WHY LSU WON. Defensive coordinator John Chavis' defense was swarming and held Oregon's running game in check as the Tigers kept the Ducks under 100 yards rushing. There were issues on offense all night long for Darron Thomas, who failed to get a first down during the entire third quarter when things seemed to come apart. Though LSU didn't find their best receiver Rueben Randle hardly at all (1 catch for a touchdown) on offense, they rode running backs Spencer Ware and Michael Ford all night long to grind away a victory.
WHEN LSU WON. De'Anthony Thomas' two fumbles in the middle of the 3rd quarter was the straw that broke the Ducks back. LSU turned both turnovers into touchdowns and at that point, couldn't even begin to catch up.
WHAT LSU WON. The Tigers cleared off one landmine from their road to the title game in New Orleans. With all that has gone on around the program the past couple of weeks, getting a win like this has to give LSU some momentum.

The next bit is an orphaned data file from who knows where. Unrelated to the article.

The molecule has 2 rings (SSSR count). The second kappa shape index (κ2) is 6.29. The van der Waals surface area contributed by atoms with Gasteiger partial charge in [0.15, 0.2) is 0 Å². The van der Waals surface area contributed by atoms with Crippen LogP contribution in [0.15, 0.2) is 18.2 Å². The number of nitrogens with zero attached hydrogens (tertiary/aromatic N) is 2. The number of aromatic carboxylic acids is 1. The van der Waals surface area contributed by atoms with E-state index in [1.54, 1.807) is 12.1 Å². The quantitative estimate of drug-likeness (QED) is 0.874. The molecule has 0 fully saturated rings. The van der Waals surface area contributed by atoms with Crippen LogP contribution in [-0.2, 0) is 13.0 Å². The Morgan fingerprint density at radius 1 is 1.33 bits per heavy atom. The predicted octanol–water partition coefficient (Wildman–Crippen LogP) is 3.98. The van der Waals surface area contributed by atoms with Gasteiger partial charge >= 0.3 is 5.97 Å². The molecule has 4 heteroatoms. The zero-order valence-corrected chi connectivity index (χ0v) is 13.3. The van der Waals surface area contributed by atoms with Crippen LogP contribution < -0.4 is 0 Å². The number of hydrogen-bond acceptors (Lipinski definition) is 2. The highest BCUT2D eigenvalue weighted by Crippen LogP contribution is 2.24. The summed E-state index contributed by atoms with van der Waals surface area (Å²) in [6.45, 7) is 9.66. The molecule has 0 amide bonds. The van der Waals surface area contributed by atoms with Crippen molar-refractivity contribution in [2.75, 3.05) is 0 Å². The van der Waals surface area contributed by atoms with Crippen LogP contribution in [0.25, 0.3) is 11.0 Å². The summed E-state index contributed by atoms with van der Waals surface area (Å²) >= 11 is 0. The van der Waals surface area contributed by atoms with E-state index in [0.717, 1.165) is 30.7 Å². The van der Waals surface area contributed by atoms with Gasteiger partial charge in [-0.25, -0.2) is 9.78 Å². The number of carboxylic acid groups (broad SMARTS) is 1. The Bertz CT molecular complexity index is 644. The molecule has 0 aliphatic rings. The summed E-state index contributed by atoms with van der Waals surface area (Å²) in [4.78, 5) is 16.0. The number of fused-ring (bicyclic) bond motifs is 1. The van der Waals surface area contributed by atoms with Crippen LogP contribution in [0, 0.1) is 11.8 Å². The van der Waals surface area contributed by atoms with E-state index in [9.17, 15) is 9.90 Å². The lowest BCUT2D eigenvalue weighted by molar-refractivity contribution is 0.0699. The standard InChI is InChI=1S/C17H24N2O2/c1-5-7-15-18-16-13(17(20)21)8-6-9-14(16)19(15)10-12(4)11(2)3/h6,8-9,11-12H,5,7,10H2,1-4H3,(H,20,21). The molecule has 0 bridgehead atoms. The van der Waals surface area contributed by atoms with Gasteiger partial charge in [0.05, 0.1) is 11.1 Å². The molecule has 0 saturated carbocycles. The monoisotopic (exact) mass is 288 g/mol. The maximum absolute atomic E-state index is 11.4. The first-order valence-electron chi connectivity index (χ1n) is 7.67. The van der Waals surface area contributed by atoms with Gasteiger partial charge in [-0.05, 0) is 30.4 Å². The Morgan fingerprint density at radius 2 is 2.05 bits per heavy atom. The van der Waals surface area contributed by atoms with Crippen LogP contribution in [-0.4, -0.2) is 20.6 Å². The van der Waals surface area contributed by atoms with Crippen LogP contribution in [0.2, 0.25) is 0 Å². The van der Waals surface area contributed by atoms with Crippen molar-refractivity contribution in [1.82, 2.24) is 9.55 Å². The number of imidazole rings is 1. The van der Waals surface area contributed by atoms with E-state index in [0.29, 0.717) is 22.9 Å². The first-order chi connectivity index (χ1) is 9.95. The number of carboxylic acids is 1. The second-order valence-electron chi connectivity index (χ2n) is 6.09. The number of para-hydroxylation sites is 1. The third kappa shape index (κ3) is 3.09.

THAT WAS CRAZY. This was the worst loss for Oregon under Chip Kelly since losing to USC 44-10 in 2008 while he was offensive coordinator.
Posted on: August 26, 2011 4:20 pm
Edited on: August 26, 2011 4:26 pm
Posted by Jerry Hinnen
No, Les Miles is not responsible for Jordan Jefferson's arrest Friday on felony battery charges. No, we do not believe there is anything Miles could have done to prevent his senior starting quarterback from visiting Shady's bar in the wee hours of the morning of Aug. 18 and -- allegedly -- kicking a man in the head. No, it is not Miles's fault that Jefferson will not start the season opener against Oregon, and may very well never put on an LSU uniform again.
But if Jefferson's absence plays a direct role in the Tigers losing that game against Oregon? If the quarterback position he leaves behind causes LSU to fall short of the SEC championship that has eluded them since 2007? That you can blame Miles for. And you should.